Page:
First of all I’d like to apologise for not blogging much recently, I’ve been travelling a lot and trying to get all my essays and presentations done for Humboldt, which is taking twice as long because they’re all in German!
During the holidays I’ve been talking to people in Sweden and Germany about schooling. I find it a really easy political topic to engage young people on because it’s a common and recent experience and a lot of us are concerned by the state of flux the system is tumbling into.
New Labour introduced a lot of initiatives and revolutionised the school system in many ways. These changes were not always popular with parents and teachers but the central aim of each one was greater equality. The general coalition push for the re-introduction of grammar schools and the sponsoring of free schools does not have the same aim and will not produce positive results.
Germany has had a 4-tier system in place for several decades, in which 10-year-old children are separated into achievement-based groups and sent to either a Gymnasium, Realschule, Hauptschule or Forderschule. Those who try to sell such systems as meritocracies overlook the real input and output of pupils, and the uncomfortable statistics that show that selection hits the most vulnerable hardest.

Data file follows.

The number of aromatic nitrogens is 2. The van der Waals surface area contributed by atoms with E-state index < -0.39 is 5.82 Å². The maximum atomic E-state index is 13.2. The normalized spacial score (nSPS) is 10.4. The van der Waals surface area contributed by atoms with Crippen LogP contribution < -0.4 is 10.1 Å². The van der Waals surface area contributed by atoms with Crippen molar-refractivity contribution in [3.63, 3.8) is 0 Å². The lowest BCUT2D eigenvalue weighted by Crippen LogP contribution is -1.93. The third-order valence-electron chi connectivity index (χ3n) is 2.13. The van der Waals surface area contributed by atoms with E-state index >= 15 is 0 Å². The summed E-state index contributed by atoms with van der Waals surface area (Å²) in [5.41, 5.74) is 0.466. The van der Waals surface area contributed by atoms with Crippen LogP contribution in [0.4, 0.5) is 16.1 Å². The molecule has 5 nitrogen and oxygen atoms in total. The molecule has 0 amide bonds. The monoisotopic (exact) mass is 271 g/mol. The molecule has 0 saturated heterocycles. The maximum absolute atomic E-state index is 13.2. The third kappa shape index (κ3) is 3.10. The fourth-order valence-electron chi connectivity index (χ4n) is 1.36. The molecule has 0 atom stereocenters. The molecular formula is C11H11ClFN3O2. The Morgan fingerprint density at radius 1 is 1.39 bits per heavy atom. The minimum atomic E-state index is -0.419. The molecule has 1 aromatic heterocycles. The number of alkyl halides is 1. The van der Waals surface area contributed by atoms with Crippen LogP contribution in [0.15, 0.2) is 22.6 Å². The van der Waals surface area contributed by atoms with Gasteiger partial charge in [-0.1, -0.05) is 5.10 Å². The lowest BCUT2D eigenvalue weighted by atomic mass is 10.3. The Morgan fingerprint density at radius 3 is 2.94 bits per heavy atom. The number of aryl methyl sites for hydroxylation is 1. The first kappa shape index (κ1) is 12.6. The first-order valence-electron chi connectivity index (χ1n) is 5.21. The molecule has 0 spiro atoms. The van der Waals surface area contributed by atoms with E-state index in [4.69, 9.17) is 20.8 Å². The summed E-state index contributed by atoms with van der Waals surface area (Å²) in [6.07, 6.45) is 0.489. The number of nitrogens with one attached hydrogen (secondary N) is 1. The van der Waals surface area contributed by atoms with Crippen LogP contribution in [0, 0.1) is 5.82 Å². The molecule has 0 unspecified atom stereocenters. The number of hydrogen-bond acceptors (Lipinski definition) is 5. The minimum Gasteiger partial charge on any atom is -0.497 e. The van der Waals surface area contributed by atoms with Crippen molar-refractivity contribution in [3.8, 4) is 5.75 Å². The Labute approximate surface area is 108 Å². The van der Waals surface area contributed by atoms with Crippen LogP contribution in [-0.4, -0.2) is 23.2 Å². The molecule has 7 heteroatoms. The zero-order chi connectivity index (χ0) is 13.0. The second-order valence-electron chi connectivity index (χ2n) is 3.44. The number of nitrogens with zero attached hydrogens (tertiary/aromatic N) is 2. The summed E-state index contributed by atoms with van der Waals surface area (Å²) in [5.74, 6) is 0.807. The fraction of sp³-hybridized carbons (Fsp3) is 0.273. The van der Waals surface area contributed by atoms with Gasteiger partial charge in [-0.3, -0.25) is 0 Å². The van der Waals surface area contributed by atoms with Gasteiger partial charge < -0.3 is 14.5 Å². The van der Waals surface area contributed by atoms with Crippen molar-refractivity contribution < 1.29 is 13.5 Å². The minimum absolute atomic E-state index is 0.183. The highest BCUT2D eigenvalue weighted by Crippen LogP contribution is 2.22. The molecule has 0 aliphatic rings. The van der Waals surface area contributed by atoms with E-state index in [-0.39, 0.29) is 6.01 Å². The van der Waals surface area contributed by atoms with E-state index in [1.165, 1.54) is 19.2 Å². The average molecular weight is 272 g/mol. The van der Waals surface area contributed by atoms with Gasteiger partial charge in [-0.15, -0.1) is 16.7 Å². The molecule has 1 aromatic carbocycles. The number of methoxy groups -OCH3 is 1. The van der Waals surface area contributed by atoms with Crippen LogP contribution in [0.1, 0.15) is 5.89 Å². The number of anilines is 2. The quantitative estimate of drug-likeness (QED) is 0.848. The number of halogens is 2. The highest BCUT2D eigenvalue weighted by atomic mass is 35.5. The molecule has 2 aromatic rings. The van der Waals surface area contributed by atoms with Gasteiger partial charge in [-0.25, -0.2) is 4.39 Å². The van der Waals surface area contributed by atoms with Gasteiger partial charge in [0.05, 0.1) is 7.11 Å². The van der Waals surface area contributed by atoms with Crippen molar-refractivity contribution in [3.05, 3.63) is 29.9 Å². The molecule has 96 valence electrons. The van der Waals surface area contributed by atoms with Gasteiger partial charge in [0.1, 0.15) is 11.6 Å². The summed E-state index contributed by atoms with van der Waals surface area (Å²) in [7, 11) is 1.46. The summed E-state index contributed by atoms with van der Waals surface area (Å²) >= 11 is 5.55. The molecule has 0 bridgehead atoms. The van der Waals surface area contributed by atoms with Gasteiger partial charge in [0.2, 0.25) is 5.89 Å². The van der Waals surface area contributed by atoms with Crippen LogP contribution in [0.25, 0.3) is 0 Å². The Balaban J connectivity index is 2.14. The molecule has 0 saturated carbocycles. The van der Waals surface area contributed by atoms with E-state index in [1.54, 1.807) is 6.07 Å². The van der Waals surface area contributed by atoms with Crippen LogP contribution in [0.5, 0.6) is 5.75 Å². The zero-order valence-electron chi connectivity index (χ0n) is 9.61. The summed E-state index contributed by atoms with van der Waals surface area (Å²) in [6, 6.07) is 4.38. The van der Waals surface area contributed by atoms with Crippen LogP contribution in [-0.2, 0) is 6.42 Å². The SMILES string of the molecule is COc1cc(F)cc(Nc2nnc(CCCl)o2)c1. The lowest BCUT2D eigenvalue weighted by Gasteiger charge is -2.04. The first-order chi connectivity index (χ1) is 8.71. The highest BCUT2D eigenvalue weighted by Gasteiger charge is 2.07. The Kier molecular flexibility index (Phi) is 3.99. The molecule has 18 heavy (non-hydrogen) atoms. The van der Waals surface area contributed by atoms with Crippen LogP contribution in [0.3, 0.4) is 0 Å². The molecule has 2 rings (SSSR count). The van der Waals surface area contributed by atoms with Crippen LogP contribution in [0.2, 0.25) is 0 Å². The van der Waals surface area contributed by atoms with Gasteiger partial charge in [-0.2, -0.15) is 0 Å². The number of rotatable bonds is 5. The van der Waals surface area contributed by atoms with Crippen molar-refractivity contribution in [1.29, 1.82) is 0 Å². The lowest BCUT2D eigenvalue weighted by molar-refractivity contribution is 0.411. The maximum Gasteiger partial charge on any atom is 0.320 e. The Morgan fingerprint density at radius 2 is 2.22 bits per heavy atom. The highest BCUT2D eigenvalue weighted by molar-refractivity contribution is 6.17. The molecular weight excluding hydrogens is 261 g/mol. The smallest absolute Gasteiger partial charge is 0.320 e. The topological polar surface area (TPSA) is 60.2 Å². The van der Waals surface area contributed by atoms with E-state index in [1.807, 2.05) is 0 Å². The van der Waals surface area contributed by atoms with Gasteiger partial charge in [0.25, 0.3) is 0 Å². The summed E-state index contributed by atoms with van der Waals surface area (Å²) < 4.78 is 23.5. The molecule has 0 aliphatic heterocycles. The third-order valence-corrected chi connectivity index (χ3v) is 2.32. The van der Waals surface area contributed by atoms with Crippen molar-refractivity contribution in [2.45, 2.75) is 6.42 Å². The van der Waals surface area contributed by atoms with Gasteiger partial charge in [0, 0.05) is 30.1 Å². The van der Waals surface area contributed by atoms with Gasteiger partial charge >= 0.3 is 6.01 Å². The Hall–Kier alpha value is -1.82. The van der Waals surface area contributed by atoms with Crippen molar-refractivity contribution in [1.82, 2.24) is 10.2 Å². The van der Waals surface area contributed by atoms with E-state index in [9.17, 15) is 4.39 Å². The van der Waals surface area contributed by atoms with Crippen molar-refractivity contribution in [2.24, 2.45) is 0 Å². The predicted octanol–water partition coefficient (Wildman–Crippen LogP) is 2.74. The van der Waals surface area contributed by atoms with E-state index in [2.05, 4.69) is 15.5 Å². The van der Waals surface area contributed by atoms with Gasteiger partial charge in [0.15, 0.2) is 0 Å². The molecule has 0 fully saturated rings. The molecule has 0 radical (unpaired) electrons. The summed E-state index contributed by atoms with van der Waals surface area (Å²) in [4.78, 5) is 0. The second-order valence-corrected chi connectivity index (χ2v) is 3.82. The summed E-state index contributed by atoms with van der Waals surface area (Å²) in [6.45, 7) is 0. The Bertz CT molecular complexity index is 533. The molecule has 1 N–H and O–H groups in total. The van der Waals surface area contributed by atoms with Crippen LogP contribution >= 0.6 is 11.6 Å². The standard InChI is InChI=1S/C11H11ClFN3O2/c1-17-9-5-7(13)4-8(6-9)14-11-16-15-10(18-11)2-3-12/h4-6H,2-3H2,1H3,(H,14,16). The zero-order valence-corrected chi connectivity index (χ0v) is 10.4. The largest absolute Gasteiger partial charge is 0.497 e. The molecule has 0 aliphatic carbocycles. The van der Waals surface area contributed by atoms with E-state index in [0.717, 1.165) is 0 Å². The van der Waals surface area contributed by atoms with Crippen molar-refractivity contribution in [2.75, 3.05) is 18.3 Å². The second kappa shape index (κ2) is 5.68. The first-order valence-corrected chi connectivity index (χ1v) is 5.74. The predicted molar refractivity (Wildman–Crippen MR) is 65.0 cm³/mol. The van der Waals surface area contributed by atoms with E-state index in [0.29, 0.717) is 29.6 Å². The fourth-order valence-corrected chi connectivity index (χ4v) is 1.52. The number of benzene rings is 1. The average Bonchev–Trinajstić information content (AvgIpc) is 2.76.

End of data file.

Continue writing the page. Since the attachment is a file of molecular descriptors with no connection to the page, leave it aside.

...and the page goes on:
The PISA Study (Programme for International Student Assessment) was first carried out by the OECD in 2000 and showed Germany to have a highly unequal and unfair system, with bright non-native speakers of German being relegated to the Forderschule, which is essentially a school for the mentally disabled rather than those of another nationality. As British studies have shown, bright students from poor families lose out in the current system to averagely gifted children from rich families, because the parents themselves are often more highly educated, better informed, and more driven.
In Sweden independent schools set up by groups of parents resorted to television advertising to drum up interest. This was very successful in a many areas, but produced the unfortunate result that state schools had to spend taxpayers’ money on running expensive advertising campaigns in order to be able to compete.
We don’t need to worry about the high achievers, but the children who fall through the cracks. Becoming resigned to a low social strata so early in life is damaging and leads to serious consequences later in life.